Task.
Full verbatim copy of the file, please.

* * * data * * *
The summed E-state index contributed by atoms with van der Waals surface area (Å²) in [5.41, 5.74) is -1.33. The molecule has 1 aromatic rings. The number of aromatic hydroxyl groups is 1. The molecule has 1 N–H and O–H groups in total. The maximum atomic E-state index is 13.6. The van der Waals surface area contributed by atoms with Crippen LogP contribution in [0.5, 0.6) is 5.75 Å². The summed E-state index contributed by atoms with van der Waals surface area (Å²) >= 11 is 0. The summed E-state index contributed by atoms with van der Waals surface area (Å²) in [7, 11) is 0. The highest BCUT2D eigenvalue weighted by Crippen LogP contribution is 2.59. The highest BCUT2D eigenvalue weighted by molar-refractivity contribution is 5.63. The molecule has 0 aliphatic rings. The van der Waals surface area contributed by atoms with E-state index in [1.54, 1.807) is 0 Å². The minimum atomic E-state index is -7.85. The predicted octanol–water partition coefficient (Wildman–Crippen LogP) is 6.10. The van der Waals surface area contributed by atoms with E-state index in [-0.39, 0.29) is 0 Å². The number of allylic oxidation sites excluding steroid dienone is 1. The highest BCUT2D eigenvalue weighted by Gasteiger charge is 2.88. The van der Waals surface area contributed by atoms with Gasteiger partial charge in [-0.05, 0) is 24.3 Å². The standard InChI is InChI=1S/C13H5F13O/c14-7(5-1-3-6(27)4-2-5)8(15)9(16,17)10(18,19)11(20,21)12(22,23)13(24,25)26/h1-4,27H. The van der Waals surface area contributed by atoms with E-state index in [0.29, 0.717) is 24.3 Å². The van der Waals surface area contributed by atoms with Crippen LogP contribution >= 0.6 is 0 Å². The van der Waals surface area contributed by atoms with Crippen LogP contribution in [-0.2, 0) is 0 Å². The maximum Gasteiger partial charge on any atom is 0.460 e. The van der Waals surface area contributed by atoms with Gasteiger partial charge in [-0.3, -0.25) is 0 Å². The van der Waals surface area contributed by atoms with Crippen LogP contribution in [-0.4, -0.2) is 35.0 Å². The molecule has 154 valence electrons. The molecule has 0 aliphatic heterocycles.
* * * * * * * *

The summed E-state index contributed by atoms with van der Waals surface area (Å²) in [5.41, 5.74) is -1.33. The molecule has 1 aromatic rings. The number of aromatic hydroxyl groups is 1. The molecule has 1 N–H and O–H groups in total. The maximum atomic E-state index is 13.6. The van der Waals surface area contributed by atoms with Crippen LogP contribution in [0.5, 0.6) is 5.75 Å². The summed E-state index contributed by atoms with van der Waals surface area (Å²) >= 11 is 0. The summed E-state index contributed by atoms with van der Waals surface area (Å²) in [7, 11) is 0. The highest BCUT2D eigenvalue weighted by Crippen LogP contribution is 2.59. The highest BCUT2D eigenvalue weighted by molar-refractivity contribution is 5.63. The molecule has 0 aliphatic rings. The van der Waals surface area contributed by atoms with E-state index in [1.54, 1.807) is 0 Å². The minimum atomic E-state index is -7.85. The predicted octanol–water partition coefficient (Wildman–Crippen LogP) is 6.10. The van der Waals surface area contributed by atoms with E-state index in [-0.39, 0.29) is 0 Å². The number of allylic oxidation sites excluding steroid dienone is 1. The highest BCUT2D eigenvalue weighted by Gasteiger charge is 2.88. The van der Waals surface area contributed by atoms with Gasteiger partial charge in [-0.05, 0) is 24.3 Å². The standard InChI is InChI=1S/C13H5F13O/c14-7(5-1-3-6(27)4-2-5)8(15)9(16,17)10(18,19)11(20,21)12(22,23)13(24,25)26/h1-4,27H. The van der Waals surface area contributed by atoms with E-state index in [0.29, 0.717) is 24.3 Å². The van der Waals surface area contributed by atoms with Crippen LogP contribution >= 0.6 is 0 Å². The van der Waals surface area contributed by atoms with Crippen LogP contribution in [-0.2, 0) is 0 Å². The maximum Gasteiger partial charge on any atom is 0.460 e. The van der Waals surface area contributed by atoms with Gasteiger partial charge in [-0.3, -0.25) is 0 Å². The van der Waals surface area contributed by atoms with Crippen LogP contribution in [-0.4, -0.2) is 35.0 Å². The molecule has 154 valence electrons. The molecule has 0 aliphatic heterocycles.